Long-tailed weasel

Long-tailed weasel
Scientific classification
Kingdom: Animalia
Phylum: Chordata
Class: Mammalia
Order: Carnivora
Family: Mustelidae
Subfamily: Mustelinae
Genus: Mustela
Species: M. frenata
Binomial name
Mustela frenata
Lichtenstein, 1831
Long-tailed weasel range

The long-tailed weasel (Mustela frenata), also known as the bridled weasel or big stoat is a species of mustelid distributed from southern Canada throughout all the United States and Mexico, southward through all of Central America and into northern South America.


Skulls of a long-tailed weasel (top), a stoat (bottom left) and least weasel (bottom right), as illustrated in Merriam's Synopsis of the Weasels of North America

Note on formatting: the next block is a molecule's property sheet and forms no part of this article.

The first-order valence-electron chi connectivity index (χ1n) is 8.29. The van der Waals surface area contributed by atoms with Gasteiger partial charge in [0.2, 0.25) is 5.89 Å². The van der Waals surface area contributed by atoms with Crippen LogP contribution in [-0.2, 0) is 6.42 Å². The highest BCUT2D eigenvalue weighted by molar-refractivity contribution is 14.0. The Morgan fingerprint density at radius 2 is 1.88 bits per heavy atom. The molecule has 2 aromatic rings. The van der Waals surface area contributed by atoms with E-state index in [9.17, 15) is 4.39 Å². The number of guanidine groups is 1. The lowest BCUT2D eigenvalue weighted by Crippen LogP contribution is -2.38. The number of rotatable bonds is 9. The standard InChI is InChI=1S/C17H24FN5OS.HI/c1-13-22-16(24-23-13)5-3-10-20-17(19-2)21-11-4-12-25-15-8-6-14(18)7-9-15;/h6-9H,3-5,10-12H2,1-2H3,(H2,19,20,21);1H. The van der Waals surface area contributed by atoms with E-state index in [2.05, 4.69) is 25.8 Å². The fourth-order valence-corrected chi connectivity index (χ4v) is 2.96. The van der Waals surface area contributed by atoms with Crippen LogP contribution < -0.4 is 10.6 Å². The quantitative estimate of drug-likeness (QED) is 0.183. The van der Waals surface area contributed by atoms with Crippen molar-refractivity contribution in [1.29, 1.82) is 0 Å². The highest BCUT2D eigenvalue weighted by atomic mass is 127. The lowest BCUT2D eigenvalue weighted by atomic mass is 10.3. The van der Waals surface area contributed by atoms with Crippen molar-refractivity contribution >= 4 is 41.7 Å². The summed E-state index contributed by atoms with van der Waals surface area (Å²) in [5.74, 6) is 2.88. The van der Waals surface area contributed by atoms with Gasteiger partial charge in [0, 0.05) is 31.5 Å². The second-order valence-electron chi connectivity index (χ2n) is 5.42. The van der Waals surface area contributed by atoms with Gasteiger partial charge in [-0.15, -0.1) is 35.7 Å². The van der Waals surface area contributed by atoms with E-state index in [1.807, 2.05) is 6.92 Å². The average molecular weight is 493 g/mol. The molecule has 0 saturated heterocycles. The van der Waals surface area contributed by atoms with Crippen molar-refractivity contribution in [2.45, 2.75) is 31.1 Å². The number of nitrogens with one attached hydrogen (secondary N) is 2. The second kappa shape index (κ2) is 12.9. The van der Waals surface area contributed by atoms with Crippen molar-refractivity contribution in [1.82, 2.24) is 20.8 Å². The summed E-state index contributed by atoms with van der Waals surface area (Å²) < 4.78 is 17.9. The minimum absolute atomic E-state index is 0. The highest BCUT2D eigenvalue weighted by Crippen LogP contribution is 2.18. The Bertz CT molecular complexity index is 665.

The long-tailed weasel is the product of a process begun 5–7 million years ago, when northern forests were replaced by open grassland, thus prompting an explosive evolution of small, burrowing rodents. The long-tailed weasel's ancestors were larger than the current form, and underwent a reduction in size to exploit the new food source. The long-tailed weasel arose in North America 2 million years ago, shortly before the stoat evolved as its mirror image in Eurasia. The species thrived during the Ice Age, as its small size and long body allowed it to easily operate beneath snow, as well as hunt in burrows. The long-tailed weasel and the stoat remained separated until half a million years ago, when falling sea levels exposed the Bering land bridge, thus allowing the stoat to cross into North America. However, unlike the latter species, the long-tailed weasel never crossed the land bridge, and did not spread into Eurasia.[2]